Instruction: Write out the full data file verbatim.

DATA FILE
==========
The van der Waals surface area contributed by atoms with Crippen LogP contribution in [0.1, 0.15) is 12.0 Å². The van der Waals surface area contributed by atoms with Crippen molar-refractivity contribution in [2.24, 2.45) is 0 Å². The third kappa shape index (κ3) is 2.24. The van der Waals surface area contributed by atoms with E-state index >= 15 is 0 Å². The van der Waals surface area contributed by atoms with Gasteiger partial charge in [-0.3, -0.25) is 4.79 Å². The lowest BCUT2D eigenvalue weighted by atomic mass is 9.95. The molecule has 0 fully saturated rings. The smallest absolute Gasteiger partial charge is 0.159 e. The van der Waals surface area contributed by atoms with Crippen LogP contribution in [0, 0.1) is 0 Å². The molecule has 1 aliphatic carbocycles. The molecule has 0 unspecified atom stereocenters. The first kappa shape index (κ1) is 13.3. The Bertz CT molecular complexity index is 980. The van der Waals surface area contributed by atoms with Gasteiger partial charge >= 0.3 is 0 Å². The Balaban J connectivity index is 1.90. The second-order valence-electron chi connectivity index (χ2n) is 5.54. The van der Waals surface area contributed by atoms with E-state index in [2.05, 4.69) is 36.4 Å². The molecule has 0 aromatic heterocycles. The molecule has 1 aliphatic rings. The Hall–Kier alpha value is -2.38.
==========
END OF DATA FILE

The van der Waals surface area contributed by atoms with Crippen LogP contribution in [0.1, 0.15) is 12.0 Å². The van der Waals surface area contributed by atoms with Crippen molar-refractivity contribution in [2.24, 2.45) is 0 Å². The third kappa shape index (κ3) is 2.24. The van der Waals surface area contributed by atoms with E-state index >= 15 is 0 Å². The van der Waals surface area contributed by atoms with Gasteiger partial charge in [-0.3, -0.25) is 4.79 Å². The lowest BCUT2D eigenvalue weighted by atomic mass is 9.95. The molecule has 0 fully saturated rings. The smallest absolute Gasteiger partial charge is 0.159 e. The van der Waals surface area contributed by atoms with Crippen LogP contribution in [0, 0.1) is 0 Å². The molecule has 1 aliphatic carbocycles. The molecule has 0 unspecified atom stereocenters. The first kappa shape index (κ1) is 13.3. The Bertz CT molecular complexity index is 980. The van der Waals surface area contributed by atoms with Gasteiger partial charge >= 0.3 is 0 Å². The Balaban J connectivity index is 1.90. The second-order valence-electron chi connectivity index (χ2n) is 5.54. The van der Waals surface area contributed by atoms with E-state index in [2.05, 4.69) is 36.4 Å². The molecule has 0 aromatic heterocycles. The molecule has 1 aliphatic rings. The Hall–Kier alpha value is -2.38.